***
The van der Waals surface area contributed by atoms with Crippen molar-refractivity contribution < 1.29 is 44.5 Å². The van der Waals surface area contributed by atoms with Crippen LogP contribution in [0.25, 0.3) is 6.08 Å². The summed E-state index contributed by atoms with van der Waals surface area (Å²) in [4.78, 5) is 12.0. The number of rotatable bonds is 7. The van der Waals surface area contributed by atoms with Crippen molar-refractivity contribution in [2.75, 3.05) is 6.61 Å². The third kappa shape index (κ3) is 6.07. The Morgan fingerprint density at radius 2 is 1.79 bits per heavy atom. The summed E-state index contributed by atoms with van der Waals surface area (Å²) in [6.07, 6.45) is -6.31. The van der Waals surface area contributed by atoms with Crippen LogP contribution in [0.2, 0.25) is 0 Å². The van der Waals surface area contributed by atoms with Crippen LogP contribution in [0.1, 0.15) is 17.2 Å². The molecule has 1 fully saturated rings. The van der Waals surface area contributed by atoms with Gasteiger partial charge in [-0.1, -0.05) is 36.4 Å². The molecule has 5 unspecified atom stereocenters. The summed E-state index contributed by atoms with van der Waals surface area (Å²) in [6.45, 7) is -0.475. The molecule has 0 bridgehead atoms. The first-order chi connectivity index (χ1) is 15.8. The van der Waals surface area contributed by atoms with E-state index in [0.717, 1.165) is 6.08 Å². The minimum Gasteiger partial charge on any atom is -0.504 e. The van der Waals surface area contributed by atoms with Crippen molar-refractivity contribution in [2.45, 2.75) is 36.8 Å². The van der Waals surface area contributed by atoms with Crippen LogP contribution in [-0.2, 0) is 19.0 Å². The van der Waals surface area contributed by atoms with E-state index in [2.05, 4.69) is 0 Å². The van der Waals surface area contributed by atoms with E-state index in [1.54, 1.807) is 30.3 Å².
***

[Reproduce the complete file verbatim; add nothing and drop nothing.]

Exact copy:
The van der Waals surface area contributed by atoms with Crippen molar-refractivity contribution < 1.29 is 44.5 Å². The van der Waals surface area contributed by atoms with Crippen LogP contribution in [0.25, 0.3) is 6.08 Å². The summed E-state index contributed by atoms with van der Waals surface area (Å²) in [4.78, 5) is 12.0. The number of rotatable bonds is 7. The van der Waals surface area contributed by atoms with Crippen molar-refractivity contribution in [2.75, 3.05) is 6.61 Å². The third kappa shape index (κ3) is 6.07. The Morgan fingerprint density at radius 2 is 1.79 bits per heavy atom. The summed E-state index contributed by atoms with van der Waals surface area (Å²) in [6.07, 6.45) is -6.31. The van der Waals surface area contributed by atoms with Crippen LogP contribution in [0.2, 0.25) is 0 Å². The van der Waals surface area contributed by atoms with Crippen LogP contribution in [0.1, 0.15) is 17.2 Å². The molecule has 1 fully saturated rings. The van der Waals surface area contributed by atoms with Gasteiger partial charge in [-0.1, -0.05) is 36.4 Å². The molecule has 5 unspecified atom stereocenters. The summed E-state index contributed by atoms with van der Waals surface area (Å²) in [6.45, 7) is -0.475. The molecule has 0 bridgehead atoms. The first-order chi connectivity index (χ1) is 15.8. The van der Waals surface area contributed by atoms with E-state index in [0.717, 1.165) is 6.08 Å². The minimum Gasteiger partial charge on any atom is -0.504 e. The van der Waals surface area contributed by atoms with Crippen molar-refractivity contribution in [2.45, 2.75) is 36.8 Å². The van der Waals surface area contributed by atoms with Crippen LogP contribution in [-0.2, 0) is 19.0 Å². The van der Waals surface area contributed by atoms with E-state index in [2.05, 4.69) is 0 Å². The van der Waals surface area contributed by atoms with E-state index in [1.54, 1.807) is 30.3 Å².